Trainer Jay Cardiello reveals why it might not be and what you can do to change that
Each year in America, 3 to 5 million people are injured due to recreation, exercise, and sports-related activities. And with an influx of intense fitness genres like CrossFit, boot camps, P90X, and Insanity, the potential for injury to inexperienced participants is headed for an all-time high. I say this not to belittle the potential benefits of these workouts, but as a certified strength and conditioning coach with more than 16 years of experience in professional athletics, my job is to give you the opportunity to avoid risk by providing awareness and understanding of what goes into a proper fitness routine.
Here are four checklists you should go through before doing any exercise so you can increase your level of fitness and meet your goals in the way that’s best for you.
Most of us aren’t very aware of our bodies until it is too late and we are sitting in the physical therapist's office. Before you begin a new fitness routine:
- Get a physical from your doctor.
- Inquire at local physical therapist center about receiving a physical assessment.
- Have a blood test done. This may sound out of left field, but many individuals spend countless hours in the gym overtraining and stressing about physical capabilities (or lack there of) when they have a thyroid, cortisol, or adrenal issue that needs to be addressed.
RELATED: Before you sign up for that new gym class, check out five disclaimers for popular fitness programs, including CrossFit and spin.
Be wise when selecting a trainer—we’re talking about your body and you deserve the best. Just like you would before purchasing a car, take your trainer for a test drive and have a full-on session before making a decision. Whether you choose someone for yoga, Pilates, strength training, or something else entirely, be sure the person you work with:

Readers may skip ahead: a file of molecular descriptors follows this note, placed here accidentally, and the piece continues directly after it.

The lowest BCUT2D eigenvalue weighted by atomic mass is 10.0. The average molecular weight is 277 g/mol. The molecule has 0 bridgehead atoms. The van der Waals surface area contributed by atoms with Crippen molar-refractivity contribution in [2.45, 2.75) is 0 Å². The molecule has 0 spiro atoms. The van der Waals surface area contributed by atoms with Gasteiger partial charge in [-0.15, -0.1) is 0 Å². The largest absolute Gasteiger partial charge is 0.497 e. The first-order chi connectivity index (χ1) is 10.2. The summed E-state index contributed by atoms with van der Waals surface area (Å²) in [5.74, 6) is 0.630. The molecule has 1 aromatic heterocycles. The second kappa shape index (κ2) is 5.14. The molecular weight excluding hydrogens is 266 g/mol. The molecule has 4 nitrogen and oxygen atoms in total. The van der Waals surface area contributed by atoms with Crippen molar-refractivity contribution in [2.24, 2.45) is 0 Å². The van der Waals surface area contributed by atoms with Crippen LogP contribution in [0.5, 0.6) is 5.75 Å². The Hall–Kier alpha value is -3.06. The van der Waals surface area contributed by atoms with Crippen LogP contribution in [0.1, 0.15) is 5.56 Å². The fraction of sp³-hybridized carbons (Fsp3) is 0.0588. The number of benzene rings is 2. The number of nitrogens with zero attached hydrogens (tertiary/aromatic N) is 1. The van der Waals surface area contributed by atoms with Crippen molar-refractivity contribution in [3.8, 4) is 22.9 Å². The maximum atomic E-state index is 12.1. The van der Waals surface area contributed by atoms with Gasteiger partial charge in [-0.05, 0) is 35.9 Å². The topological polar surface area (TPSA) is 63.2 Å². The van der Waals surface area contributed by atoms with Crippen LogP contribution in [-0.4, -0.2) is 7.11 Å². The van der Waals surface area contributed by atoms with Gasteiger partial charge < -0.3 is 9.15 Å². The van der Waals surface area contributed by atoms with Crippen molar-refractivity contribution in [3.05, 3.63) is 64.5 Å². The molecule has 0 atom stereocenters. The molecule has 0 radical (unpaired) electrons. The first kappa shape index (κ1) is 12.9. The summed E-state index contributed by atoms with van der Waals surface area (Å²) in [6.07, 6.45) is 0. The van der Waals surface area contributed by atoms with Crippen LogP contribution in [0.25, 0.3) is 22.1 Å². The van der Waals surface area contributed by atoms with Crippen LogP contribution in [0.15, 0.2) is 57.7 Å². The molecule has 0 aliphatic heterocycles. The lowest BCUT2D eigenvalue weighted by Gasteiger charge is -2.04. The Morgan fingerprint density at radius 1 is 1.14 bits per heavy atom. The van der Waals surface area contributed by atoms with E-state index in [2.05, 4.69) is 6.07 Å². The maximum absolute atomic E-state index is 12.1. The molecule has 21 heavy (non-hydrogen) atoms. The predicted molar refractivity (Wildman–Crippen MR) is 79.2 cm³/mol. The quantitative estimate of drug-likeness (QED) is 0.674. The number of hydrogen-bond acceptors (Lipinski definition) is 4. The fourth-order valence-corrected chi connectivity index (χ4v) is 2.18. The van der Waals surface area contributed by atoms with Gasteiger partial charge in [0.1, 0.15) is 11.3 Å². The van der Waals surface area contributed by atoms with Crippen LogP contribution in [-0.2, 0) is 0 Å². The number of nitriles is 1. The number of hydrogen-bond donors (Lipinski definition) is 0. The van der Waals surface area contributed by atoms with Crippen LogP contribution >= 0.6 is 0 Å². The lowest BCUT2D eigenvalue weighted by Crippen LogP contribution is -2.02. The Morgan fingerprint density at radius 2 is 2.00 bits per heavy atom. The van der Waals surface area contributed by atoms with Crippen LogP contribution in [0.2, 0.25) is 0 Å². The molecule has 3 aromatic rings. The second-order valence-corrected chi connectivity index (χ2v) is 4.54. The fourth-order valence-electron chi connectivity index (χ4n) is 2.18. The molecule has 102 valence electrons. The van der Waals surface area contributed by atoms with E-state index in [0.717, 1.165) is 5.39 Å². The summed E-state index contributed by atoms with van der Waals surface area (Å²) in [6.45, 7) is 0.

- Is CPR- and first aid-certified and that are these certificates up to date.
- Is insured and hasn’t been involved in any client disputes in the past.
- Keeps notes on your sessions so you can review them periodically.
- Only gives nutritional advice if he or she is a registered dietitian.
With so many home fitness programs available online, in stores, and on late-night infomercials, picking the right one can be a tedious experience. Since saving money by working out at home may cost you a lot more down the road at the physical therapist’s office, start off by asking yourself these questions:
- Does the program offer modifications or someone in the video who works at a slower pace that you can follow in the beginning? Proper form is crucial, and even once you’ve mastered the moves, there will be times you will be fatigued and need an easier option so you can continue to work out safely.
- Will this program fit into your schedule? If you do not have an hour a day, you’ll see better results with a 30-minute program you can actually complete.
- Have you worked with the equipment used in this program before? If not, it may be safer and more effective to stick with bodyweight exercises. Or work with a trainer a few times using the proper equipment prior to committing to the program.
RELATED: Grab a pair of dumbbells and try this 10-minute total-body workout at home.
Many gyms now offer specialized training programs or are marketed as intense training studios that cater to elite athletes. This can offer a unique and creative way for the general public to experience an advance regimen designed to push your limits. However, with a large portion of the public suffering from injuries and limitations such as inflexibility, anterior tilts, posterior imbalances, and joint instability, this type of training isn’t always safe. Proper instruction from a strength and conditioning specialist is of utmost importance with one of these programs, and unfortunately in a large group setting, this may not be feasible. Before you sign the dotted line and plyo-box into your new fitness world...
- Be sure all instructors are certified strength and conditioning specialists. A background in rehabilitation or athletic training is a plus.
- Ask for one-on-one or small group (no more than four) settings to learn proper execution of advanced protocols.
- Take your time and start light to improve form and increase flexibility. Many of the lifts performed at these types of gyms are the ones seen at the Olympics and take years to master.
- Work at your own pace and be your own competition. The only person that needs to be impressed is you!
If all this information left you with more questions, contact me via Facebook or tweet at me @JayCardiello. As SHAPE’s fitness editor-at-large, I want to tear down walls and provide you with direct access to support.